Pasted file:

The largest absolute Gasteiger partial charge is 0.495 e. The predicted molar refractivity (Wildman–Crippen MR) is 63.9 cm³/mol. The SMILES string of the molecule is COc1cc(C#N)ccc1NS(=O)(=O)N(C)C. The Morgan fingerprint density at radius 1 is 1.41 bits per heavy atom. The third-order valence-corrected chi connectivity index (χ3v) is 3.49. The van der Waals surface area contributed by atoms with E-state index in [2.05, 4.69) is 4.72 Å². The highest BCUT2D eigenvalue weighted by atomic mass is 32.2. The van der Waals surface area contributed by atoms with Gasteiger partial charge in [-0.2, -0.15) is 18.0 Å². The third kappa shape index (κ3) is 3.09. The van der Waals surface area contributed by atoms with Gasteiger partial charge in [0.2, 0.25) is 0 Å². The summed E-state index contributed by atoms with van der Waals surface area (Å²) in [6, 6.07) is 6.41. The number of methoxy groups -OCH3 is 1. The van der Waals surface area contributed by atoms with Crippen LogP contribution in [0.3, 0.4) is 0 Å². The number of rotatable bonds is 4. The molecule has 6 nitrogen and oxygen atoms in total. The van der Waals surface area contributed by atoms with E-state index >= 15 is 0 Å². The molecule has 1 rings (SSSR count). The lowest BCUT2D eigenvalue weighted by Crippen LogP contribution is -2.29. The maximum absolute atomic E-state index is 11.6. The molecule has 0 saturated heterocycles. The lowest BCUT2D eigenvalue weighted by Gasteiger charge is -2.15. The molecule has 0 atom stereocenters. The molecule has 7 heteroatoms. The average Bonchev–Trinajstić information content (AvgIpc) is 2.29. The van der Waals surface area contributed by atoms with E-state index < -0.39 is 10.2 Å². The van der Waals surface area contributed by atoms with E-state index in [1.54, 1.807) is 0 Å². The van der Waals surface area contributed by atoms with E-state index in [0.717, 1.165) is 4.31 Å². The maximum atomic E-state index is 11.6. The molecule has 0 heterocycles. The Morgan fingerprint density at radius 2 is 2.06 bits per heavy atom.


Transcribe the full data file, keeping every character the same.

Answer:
The largest absolute Gasteiger partial charge is 0.495 e. The predicted molar refractivity (Wildman–Crippen MR) is 63.9 cm³/mol. The SMILES string of the molecule is COc1cc(C#N)ccc1NS(=O)(=O)N(C)C. The Morgan fingerprint density at radius 1 is 1.41 bits per heavy atom. The third-order valence-corrected chi connectivity index (χ3v) is 3.49. The van der Waals surface area contributed by atoms with E-state index in [2.05, 4.69) is 4.72 Å². The highest BCUT2D eigenvalue weighted by atomic mass is 32.2. The van der Waals surface area contributed by atoms with Gasteiger partial charge in [-0.2, -0.15) is 18.0 Å². The third kappa shape index (κ3) is 3.09. The van der Waals surface area contributed by atoms with Gasteiger partial charge in [0.2, 0.25) is 0 Å². The summed E-state index contributed by atoms with van der Waals surface area (Å²) in [6, 6.07) is 6.41. The number of methoxy groups -OCH3 is 1. The van der Waals surface area contributed by atoms with Crippen LogP contribution in [0.3, 0.4) is 0 Å². The number of rotatable bonds is 4. The molecule has 6 nitrogen and oxygen atoms in total. The van der Waals surface area contributed by atoms with E-state index >= 15 is 0 Å². The molecule has 1 rings (SSSR count). The lowest BCUT2D eigenvalue weighted by Crippen LogP contribution is -2.29. The maximum absolute atomic E-state index is 11.6. The molecule has 0 saturated heterocycles. The lowest BCUT2D eigenvalue weighted by Gasteiger charge is -2.15. The molecule has 0 atom stereocenters. The molecule has 7 heteroatoms. The average Bonchev–Trinajstić information content (AvgIpc) is 2.29. The van der Waals surface area contributed by atoms with E-state index < -0.39 is 10.2 Å². The van der Waals surface area contributed by atoms with E-state index in [1.54, 1.807) is 0 Å². The van der Waals surface area contributed by atoms with E-state index in [0.717, 1.165) is 4.31 Å². The maximum atomic E-state index is 11.6. The molecule has 0 heterocycles. The Morgan fingerprint density at radius 2 is 2.06 bits per heavy atom.